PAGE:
The Clock

  • By Peter Bogdanovich
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  • January 11, 2011 9:46 AM
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  • 4 Comments
Judy Garland’s first non-musical role as an adult was in the second picture in a row directed by Vincente Minnelli (after their popular turn-of-the-century color musical Meet Me in St. Louis), and was released the same year he became her second husband, about twelve months before their daughter Liza Minnelli was born. Co-starring one of the 1940s most likeable, charming juvenile-leads, Robert Walker, as a World War II army corporal on 48-hour leave in New York City, the now little-known black-and-white film is a truly delightful, touching love story—-1945’s somewhat fable-like THE CLOCK (available on DVD).

Kiss Me Deadly

  • By Peter Bogdanovich
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  • January 6, 2011 4:46 AM
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  • 12 Comments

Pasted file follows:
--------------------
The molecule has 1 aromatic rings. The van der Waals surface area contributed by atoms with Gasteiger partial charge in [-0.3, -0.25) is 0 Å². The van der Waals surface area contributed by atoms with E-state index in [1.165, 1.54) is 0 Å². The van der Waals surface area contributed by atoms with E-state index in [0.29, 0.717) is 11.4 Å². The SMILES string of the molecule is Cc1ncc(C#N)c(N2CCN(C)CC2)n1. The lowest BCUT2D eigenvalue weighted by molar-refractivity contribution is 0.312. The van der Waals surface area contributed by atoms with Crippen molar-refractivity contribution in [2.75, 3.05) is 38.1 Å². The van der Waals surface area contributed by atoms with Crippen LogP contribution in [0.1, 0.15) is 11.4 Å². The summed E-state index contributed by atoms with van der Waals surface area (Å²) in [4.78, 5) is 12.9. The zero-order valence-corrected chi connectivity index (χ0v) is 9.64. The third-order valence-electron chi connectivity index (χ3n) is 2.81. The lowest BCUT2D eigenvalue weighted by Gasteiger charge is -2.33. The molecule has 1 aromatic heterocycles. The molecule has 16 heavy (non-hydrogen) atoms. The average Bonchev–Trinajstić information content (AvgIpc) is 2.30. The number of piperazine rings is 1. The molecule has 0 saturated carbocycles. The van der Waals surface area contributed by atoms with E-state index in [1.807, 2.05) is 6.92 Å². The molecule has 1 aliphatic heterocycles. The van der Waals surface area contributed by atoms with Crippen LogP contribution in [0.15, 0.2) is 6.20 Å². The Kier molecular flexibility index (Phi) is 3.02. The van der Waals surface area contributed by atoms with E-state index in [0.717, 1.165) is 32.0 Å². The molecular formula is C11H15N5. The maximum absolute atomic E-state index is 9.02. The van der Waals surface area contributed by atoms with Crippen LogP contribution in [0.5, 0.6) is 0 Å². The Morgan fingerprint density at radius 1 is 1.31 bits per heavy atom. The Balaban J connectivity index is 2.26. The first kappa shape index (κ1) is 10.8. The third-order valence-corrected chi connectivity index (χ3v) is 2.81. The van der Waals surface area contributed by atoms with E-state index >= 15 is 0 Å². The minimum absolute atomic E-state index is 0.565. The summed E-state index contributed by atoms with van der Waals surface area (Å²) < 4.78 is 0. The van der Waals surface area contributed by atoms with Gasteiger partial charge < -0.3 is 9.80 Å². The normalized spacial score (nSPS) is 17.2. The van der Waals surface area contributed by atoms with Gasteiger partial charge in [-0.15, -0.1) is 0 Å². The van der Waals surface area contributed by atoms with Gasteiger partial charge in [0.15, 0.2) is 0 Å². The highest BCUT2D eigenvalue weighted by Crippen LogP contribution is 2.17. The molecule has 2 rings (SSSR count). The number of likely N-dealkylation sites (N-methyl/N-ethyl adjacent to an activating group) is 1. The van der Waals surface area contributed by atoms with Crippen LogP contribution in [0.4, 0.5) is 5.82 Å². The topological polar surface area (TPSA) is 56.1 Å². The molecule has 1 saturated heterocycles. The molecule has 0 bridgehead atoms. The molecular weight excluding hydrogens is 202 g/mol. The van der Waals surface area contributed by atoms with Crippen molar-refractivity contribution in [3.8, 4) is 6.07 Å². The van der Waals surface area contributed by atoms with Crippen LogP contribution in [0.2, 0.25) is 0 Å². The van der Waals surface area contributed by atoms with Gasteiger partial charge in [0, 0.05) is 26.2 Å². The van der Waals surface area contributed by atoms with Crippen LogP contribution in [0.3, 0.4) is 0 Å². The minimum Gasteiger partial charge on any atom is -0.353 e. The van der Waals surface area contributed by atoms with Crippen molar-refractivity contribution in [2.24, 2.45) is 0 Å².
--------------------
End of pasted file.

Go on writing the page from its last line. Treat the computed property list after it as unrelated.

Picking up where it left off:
Talk about the tension between a director and his material—which was one of the critical cornerstones of the French New Wave’s reassessment of American movies—-and they were the first to point out this frisson in the work of iconoclastic director-producer Robert Aldrich; perhaps most noticeably in his aggressive independent film, the dark and dangerous 1955 thriller, KISS ME DEADLY (available on DVD). Aldrich hated detective-fiction writer Mickey Spillane’s novels so much that he took one of the author’s most popular and typical Mike Hammer private-eye stories and transformed it into not only the best picture ever made from Spillane (which isn’t saying much) but a savagely angry film noir classic of annihilating dimension—-literally: At the end, everybody, including Hammer, gets blown away in a dusk-lit Malibu beach house by no less than a nuclear blast. What then happened to L.A. is left to the imagination.